5) Identifying with aspects of feminism. This new wave of complementarians does not see feminism as the root of all evil on gender issues. I personally think feminism rose up to address legitimate concerns, but a movement is not going to solve such root issues of the heart. Only Christ can do that. Feminism is simply a coping mechanism – helpful on some things, harmful on others.
6) Valuing complementary views of gender. This new wave still values distinctions in gender. God obviously created complementary genders. If men and women didn't bring separate yet equally valuable things to the gender debate, we would not even exist to have this debate! In the older form of complementarianism, women were created with complementary gifts to aid the man in the areas in which he is lacking. Women were created to complement the man. But this new wave views this complementary nature not so much from the perspective of Genesis 2:18 (I will make a helper suitable for him) but more from Genesis 1:27, where God made man and woman in His image. It takes two distinct though obviously overlapping genders to reflect the fullness of the image of God (and even then we still are lacking in our reflection of Him). Complementing genders are about two genders reflecting God, and the female gender brings some things to this reflection that men don't as well, and vice versa.
7) Not setting up marriage and family as the end all for women. For too long, conservatives have mixed up good things with ultimate things. Some set up marriage and family as the goal for every believer. I understand how that happened. Feminism seemed to undermine what women did of value in the home, and Christians felt they needed to strongly emphasize the value and need for women in the home. But few are good at emphasizing something positively and still distinguishing it from something that is ultimate. What I do for my husband and children is powerful and important. It is personally my first physical priority by my conviction. But I do not hold the view that my single female friends or married friends without children have any less powerful and important role to fulfill in the Body of Christ.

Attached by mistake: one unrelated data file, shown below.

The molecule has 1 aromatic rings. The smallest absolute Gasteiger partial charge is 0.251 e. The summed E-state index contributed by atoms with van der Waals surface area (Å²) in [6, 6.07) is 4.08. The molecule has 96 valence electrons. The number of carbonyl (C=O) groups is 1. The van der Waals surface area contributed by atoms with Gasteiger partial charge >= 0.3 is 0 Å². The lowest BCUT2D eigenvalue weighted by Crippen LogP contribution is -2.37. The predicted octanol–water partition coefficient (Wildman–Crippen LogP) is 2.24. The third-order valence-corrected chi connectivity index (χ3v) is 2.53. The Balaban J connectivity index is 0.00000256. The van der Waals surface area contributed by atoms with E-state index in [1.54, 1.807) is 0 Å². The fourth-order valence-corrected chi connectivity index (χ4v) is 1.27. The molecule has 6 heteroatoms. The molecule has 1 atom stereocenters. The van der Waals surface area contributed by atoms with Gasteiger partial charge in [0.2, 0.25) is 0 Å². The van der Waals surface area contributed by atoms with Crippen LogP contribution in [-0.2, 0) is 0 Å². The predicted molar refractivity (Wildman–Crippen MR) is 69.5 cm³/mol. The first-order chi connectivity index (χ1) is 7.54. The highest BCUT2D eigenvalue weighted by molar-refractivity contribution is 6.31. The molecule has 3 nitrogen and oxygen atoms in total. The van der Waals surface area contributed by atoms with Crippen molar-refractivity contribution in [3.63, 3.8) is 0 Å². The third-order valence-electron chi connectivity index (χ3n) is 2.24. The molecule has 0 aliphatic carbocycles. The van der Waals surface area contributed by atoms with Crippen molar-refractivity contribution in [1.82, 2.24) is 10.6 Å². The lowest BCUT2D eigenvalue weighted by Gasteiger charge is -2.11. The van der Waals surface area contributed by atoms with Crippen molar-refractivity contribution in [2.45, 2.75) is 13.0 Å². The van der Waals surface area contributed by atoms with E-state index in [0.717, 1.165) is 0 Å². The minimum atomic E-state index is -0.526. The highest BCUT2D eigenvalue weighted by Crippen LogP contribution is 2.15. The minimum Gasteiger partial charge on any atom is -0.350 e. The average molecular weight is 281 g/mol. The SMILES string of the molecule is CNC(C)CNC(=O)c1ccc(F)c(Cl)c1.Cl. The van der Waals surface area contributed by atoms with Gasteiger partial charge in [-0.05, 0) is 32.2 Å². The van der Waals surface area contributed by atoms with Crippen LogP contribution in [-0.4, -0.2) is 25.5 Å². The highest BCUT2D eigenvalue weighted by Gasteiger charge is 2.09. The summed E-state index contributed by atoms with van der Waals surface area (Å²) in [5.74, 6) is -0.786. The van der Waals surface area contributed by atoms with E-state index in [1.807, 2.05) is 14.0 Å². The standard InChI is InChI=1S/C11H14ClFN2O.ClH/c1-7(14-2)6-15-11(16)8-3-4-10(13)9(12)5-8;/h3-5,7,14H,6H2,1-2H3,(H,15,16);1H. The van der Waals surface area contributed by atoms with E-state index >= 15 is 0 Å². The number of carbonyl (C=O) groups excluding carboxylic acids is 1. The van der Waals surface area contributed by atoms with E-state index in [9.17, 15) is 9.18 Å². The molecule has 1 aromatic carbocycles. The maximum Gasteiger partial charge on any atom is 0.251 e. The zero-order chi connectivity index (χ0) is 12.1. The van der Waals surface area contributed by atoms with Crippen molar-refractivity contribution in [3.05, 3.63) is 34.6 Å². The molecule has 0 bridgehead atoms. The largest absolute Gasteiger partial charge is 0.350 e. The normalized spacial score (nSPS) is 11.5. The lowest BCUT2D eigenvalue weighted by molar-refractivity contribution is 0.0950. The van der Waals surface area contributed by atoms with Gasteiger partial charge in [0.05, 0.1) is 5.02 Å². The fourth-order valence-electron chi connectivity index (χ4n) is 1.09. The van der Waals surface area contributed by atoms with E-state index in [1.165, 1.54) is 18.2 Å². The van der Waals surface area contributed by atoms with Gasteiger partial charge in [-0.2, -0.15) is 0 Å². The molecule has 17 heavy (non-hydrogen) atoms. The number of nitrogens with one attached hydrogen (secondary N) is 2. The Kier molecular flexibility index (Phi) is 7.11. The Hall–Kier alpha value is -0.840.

8) Not threatened by the terms submit or respect or the concept of male-only elders. Why? It goes back to point number 1. Those I know in this new movement trust Scripture, and that goes a long way when it comes to embracing/understanding a controversial word. Many also feel strongly that churches should allow women deacons. Why? Again back to point number 1. And point number 3. Female deacons are both biblical and historical.
I won't name the other women with whom I've been talking, but chances are you know them and read their writing online. Chances are, you ARE one of them. I'm encouraged by all of this because, first and foremost, this new wave of complementarianism is founded on a strong love of the Word (not a desire to control men – an accusation I'm braced to hear against myself at some point). And perhaps after talking about this for a bit, we can all back off from conversations about gender and just go BE our genders, reflecting the character of our Creator as we are redeemed and restored to be like Him once more.